I have included the picture of Tiger Woods from 2000 below to illustrate where most PGA Tour caliber players return the shaft to at impact. Notice how his handle is above where it started (on the red line) at address.

Out of the four golfers I have found to get the shaft completely back to the line it appears that Sergio might be the least consistent at always returning the shaft back to the line, but as noted above, he does so more often than not.

Another interesting point to note is the golfers who are very close to returning the club to the line: Vijay Singh and Joe Durant (who has led the Tour in GIR stats 4 times and finished in the top 12 for the last dozen years!). In fact looking at the stats Joe Durant is a much better hitter than Tiger Woods - and consistently so!

Two additional golfers who may get the club onto the line but I was not able to find enough quality footage on were Sam Snead and Moe Norman (I found these images on Moe HERE and it looks pretty close). Certainly no slouches in the ball striking department either!

So, the next time you are reviewing your swing, pay particular attention to your impact position, but more specifically where your shaft is at impact relative to where you had it at address. There's a good chance you'll be above the line (and zero chance you'll be below it!) but do what you can to lower the shaft angle at impact in order to dramatically improve your ball striking and accuracy. Plase check back soon as I will be filming a few drills soon to help you get closer to a truly great impact.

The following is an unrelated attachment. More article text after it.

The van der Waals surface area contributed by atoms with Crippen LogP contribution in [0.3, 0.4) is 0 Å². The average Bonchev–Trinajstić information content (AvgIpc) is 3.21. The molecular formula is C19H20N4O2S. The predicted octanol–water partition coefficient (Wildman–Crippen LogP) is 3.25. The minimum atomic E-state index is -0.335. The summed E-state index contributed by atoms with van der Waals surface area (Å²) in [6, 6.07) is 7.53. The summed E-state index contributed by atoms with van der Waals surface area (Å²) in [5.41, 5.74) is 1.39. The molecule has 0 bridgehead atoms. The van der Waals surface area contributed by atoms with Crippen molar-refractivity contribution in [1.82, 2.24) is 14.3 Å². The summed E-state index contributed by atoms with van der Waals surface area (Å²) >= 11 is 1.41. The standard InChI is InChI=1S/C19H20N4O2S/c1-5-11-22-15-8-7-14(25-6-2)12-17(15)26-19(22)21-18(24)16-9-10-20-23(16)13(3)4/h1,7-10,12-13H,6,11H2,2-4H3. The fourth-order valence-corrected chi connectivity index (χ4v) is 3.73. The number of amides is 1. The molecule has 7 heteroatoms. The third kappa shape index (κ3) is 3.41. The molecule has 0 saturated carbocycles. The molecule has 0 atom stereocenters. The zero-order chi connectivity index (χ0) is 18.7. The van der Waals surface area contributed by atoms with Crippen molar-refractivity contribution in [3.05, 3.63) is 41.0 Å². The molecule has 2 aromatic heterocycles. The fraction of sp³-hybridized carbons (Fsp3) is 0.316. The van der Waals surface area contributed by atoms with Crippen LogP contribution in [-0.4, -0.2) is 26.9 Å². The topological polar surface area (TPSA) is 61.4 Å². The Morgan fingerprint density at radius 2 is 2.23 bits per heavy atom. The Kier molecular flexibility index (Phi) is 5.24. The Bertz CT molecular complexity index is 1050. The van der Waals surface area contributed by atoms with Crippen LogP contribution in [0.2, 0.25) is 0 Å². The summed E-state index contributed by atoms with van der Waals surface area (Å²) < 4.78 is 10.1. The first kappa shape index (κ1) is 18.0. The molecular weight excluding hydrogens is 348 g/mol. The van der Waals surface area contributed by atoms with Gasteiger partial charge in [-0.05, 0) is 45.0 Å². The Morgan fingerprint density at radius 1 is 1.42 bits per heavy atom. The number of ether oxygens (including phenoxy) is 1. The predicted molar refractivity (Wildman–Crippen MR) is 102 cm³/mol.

Read Part II of this article HERE

Any thoughts? Any other golfers who you think might get the club to the line? Evidence? Please chime in.

To learn more about better ball striking check out THIS

The Golf Swing

As a golf community we get so caught up in the "correct way" to swing that we lose sight of what is the correct way to hit. All that seems to matter to us is the look of the swing and golf's greatest champions are proof that looks have nothing to do with results. (Just like in life actually!) Function will always trump form and substance always wins out over style! Let's start to focus on what makes the golf ball go and get to work on that. There are many elements in the golf swing that are negotiable, like straightening the back leg, or lifting the left heel - just look at Sam Snead above. The key is being able to know which elements are non-negotiable, which are the key parts to the swing where the laws of physics must be obeyed. They all happen to occur in and around impact. Here are the most important ones: Get the weight onto the front foot (80+%) at impact. Keep the head over or just behind the ball at impact. This means that the weight shift onto the front foot must occur by driving/shifting the hips and mid-section towards the target. This move leads to what I call body curve. If the body is positioned correctly,